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gave great offence to the high tories by endeavouring, by means of prosecutions, to stop high-church addresses to the crown, ‘so that they set all engines to work to get him removed’ (Boyer, ix. 187–9). He was considered the most active of the three secretaries of state, and was ‘implacably odious to Mr. Harley’ (Cunningham). Anne hesitated long before she ventured on the momentous step of dismissing one of the all-powerful junto; but the state of feeling in the country, as shown during the Sacheverell trial, gave her courage. Shrewsbury, Somerset, and Mrs. Masham combined to urge this step upon her, and the queen yielded to their solicitations in June 1710. Sunderland himself suspected Godolphin, but without reason. The lord treasurer in fact exerted to the utmost his influence with Anne in order to retain him in office, and as a last resource threatened his own resignation and that of Marlborough. Anne replied that no one knew better than himself the repeated provocations she had received from Sunderland (ib. iii. 83). On 20 June 1710 Marlborough sent a letter to Godolphin to be shown her, begging that Sunderland's removal might at least be deferred till the end of the campaign. A great meeting of whig ministers was held at Devonshire House on the 14th inst. to protest; but Anne had already drawn up the letter of dismissal, and told Godolphin that should he and Marlborough resign, any consequences to the public would lie at their door (ib. pp. 88–90). As no colourable charge could be brought against him, Sunderland was offered by the queen a pension of 3,000l. He refused it, ‘saying if he could not have the honour to serve his country he would not plunder it’ (Boyer, ix. 228–30; Luttrell, vi. 594; Wentworth Papers, p. 118, where the expression is softened). The anticipation that Sunderland's fall would be followed by that of Godolphin caused a panic in the city. These fears were soon realised. Parliament was dissolved in August 1710, and when a large tory majority was returned, though Anne was still anxious for a mixed administration, the whigs were soon wholly excluded. Lady Sunderland, however, did not resign her place as lady of the bedchamber till the fall of the Marlboroughs in January 1712 (Journal to Stella, 30 Jan. 1712; Wentworth Papers).

The extreme tories, who counted on St. John's support, were not long in attacking the late administration. A vote of censure on their conduct of the war in Spain passed the lords by 68 to 48 on 11 Jan. 1711, and Sunderland was especially singled out for attack (Luttrell, vi. 677). He admitted his responsibility, but urged that he shared it with his colleagues; and in the course of the debate the important constitutional point of the collective responsibility of ministers was raised (Parl. Hist. vi. 969–81). According to Burnet, Nottingham and the extreme tory party wished to impeach Sunderland; but Dartmouth, his tory successor as secretary of state, had refused to help them with material from his office. Unable to destroy Sunderland, Nottingham soon sought means of making him useful to him and his following. In the autumn he and a small clique of tories formed an alliance with Sunderland in opposition to the ministry. When, therefore, Nottingham brought forward a motion against the proposed peace on 7 Dec. 1711, Sunderland made a vehement speech supporting him; while, in return, Sunderland moved the introduction of the Occasional Conformity Bill, directed against his own friends, the dissenters. His conduct, says Cunningham, caused great discontent both in city and country. In 1713 he also entered into an intrigue with the Scottish lords, who were discontented with the Malt Bill, and on 1 June declared himself in favour of the repeal of the Scottish union ‘if it had not the good results expected,’ though he had been one of its framers. In the course of the debate he and Harley (now Lord Oxford) indulged in much personal recrimination (Parl. Hist. vol. vi. 1219–20).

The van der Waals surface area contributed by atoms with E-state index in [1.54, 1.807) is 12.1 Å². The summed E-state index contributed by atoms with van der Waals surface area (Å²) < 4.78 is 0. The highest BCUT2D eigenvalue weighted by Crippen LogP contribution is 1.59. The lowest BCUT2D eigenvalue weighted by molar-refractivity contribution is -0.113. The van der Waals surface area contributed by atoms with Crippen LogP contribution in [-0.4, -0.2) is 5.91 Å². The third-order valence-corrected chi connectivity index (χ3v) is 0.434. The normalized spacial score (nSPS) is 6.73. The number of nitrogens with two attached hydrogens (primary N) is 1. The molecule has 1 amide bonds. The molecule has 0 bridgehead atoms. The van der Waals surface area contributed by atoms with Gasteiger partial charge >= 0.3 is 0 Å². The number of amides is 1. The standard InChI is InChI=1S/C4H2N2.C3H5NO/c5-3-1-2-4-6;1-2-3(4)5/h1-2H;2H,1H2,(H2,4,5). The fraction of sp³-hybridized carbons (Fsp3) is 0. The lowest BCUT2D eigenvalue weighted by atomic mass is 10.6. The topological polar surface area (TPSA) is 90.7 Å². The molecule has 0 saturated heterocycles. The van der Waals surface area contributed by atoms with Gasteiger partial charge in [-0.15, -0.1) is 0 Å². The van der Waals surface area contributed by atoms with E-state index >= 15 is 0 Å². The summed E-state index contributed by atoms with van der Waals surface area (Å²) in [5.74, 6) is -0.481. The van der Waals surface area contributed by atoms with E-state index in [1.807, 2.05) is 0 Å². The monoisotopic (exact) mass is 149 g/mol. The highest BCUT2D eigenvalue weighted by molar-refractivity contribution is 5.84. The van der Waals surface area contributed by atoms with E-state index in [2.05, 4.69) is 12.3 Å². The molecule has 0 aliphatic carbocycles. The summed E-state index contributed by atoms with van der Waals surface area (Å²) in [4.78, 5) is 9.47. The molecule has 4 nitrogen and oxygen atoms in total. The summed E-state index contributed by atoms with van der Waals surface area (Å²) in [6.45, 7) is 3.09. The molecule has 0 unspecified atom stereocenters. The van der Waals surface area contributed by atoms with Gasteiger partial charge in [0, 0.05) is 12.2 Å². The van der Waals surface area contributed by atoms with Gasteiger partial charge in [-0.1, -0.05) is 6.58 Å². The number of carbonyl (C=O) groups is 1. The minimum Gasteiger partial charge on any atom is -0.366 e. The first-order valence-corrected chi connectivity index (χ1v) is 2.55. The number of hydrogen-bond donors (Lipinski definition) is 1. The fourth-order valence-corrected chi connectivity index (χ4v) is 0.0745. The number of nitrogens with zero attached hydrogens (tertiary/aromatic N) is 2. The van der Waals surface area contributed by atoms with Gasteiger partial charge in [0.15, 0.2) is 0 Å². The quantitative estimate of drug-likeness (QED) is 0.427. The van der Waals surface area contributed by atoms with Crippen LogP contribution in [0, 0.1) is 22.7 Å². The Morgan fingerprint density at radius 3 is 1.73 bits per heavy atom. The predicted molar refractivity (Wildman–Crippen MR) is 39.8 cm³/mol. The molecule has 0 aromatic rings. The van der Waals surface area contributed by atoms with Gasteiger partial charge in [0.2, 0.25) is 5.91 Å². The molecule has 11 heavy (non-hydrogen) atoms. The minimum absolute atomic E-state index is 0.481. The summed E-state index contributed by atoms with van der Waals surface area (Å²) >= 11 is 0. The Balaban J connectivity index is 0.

During the last years of Anne, Sunderland was in constant communication with the court of Hanover and their agents in England and Holland. He had had his first interview with his future sovereign in 1706, and on 12 April had written protesting his attachment and recommending to him Halifax as having the confidence of the whigs (Macpherson, Orig. Papers, ii. 36; cf. Spence, Anecdotes, 1820, p. 313). In 1710 he and Halifax disclaimed republicanism (Macpherson, Orig. Papers, ii. 202). In 1713 the Hanoverian agent in London was approved for restraining ‘the excessive forwardness and vivacity of Lord Sunderland’ (ib. p. 466). On 10 March, however, the latter was consulted, together with Somers, Halifax, and Townshend, as to what steps should be taken on the queen's death (ib. p. 475). In reply he wrote to Bothmar at The Hague on 6 April, giving him their unanimous advice that the electoral prince should be sent to England, where he could appear without consent of parliament by virtue of his being a peer of the realm. He at the same time sent a form constituting the prince custos regni for the Electress